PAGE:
This essay, by Charles Atan, originally appeared on his blog on 3/25/09.
A friend had a recent blog entry on how irrelevant critiques are to a writer’s craft. On one hand, he’s right. You don’t need to develop a critical framework to write stories. You don’t need to be able to analyze stories and pick them apart in order to be a good writer. My perspective on things however is that I’m not a genius. I’m not that talented writer whose first draft is prize-winning and ready for publication. I have to work at stories and continually strive to become better. And one of the ways I accomplish that is by analyzing stories.
Before I go on, I’d like to clarify what I mean by critiquing and analyzing stories. If you’re in a book club, the questions you’ll probably be asking is what are the themes and motifs of the story and applying Formalist/Marxist/Feminist/Post-Modern readings.
As a writer, I’m not interested in that line of inquiry as much as the technique. I won’t be asking whether I liked this or that character but rather what makes the character compelling. It’s not about whether I agree with the author’s agenda but rather how the agenda is delivered and whether it’s subtle or heavy handed. Everything’s still subjective of course and there is no objective answer to these questions given a particular story, but that’s the kind of analysis that I pursue, as opposed to the scholarly approach to criticism.
If you’re just a casual reader, you don’t need to develop this skill set. In fact, such critical thinking can hamper your enjoyment of certain stories as your awareness develops. It’s akin to a member of the audience learning the tricks of a magician. When it’s performed in front of you, because you’re familiar with the sleight of hand and the position of the mirrors, it might appear dull and formulaic. That’s not to say this is without its own advantages.
When you do come across a remarkable story, the reward is that much greater as you’re conscious of the intricacies of producing such a text. Even better is the narrative that’s so effective that it causes you to momentarily forget all that you’ve learned and simply appreciate the story for what it is.
Likewise, if you’re a "writer," this isn’t a requisite. You can simply write your manuscript and submit them to wherever you feel appropriate. The editor certainly doesn’t have a checklist asking whether you’re capable of analyzing and critiquing stories. All they care about is your final output–the text–and whether it’s up to par with their standards or not.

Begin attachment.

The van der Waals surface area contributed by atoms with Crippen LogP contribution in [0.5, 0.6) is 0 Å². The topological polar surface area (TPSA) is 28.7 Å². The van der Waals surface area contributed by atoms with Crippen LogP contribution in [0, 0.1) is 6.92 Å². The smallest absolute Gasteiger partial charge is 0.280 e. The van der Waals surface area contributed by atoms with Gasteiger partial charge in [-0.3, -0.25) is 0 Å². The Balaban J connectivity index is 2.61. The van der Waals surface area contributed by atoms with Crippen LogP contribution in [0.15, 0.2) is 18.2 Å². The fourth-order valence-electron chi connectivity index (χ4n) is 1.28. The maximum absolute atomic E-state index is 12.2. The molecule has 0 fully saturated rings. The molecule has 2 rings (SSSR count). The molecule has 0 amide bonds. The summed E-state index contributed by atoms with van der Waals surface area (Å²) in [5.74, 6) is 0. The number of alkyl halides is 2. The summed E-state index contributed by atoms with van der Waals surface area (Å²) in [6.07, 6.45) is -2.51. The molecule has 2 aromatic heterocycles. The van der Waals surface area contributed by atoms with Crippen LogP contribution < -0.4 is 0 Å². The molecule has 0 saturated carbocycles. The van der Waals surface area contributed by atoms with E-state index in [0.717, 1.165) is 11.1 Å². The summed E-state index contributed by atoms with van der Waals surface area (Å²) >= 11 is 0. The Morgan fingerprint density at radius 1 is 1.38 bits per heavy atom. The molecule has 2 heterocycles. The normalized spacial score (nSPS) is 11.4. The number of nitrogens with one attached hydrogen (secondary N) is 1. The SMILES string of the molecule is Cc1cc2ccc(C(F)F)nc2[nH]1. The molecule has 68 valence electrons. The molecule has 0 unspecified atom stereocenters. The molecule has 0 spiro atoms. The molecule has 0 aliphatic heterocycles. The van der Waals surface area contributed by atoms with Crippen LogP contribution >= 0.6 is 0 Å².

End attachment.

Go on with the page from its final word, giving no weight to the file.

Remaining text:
So if analyzing stories is "non-essential," why bother? For me, it’s about improving. This is actually a two-step process. First is the analysis. Why is it important for you to be able to analyze stories and observe what works and what doesn’t? So that we can improve. Why is it that one of the most common writing advices out there is to read a lot, whether those in your field or those outside of it? It’s the polite way of saying "read this and learn!"
Simply reading a book or story however is how your mind learns unconsciously. Analyzing stories brings it to the fore, so that you’re aware of your own processes: Maybe this story is great because of the dialogue. Why is that? How can we replicate it in our own stories? What are the pros and cons of such a technique? That’s not to say you can’t learn the same things through simply reading it.
One of the habits I unintentionally picked up from reading Tom Swift novels was the inclusion of adverbs such as "he quickly ran" or "she defiantly shouted." I had to unlearn them in college and trained myself to settle for more appropriate nouns. Which just goes to show that you can learn the bad along with the good.
Theoretically you can attend a class or get a mentor to teach you these things formally. Well, aside from the cash flow problem, you need to look for such a teacher and the problem with some teachers is that they won’t always have identical aesthetics as yourself.
Maybe you both agree that establishing good characterization is the key to an effective short story but your teacher might not appreciate the fact that you plan on writing genre literature. Or maybe he or she thinks that one of your favorite authors is trashy and not worthy of respect. Face it, each writer has his or her own set of values and you’ll have to discover yours on your own, either consciously or subconsciously. When you encounter the question who your writing influences are, you’re facing this dilemma head on.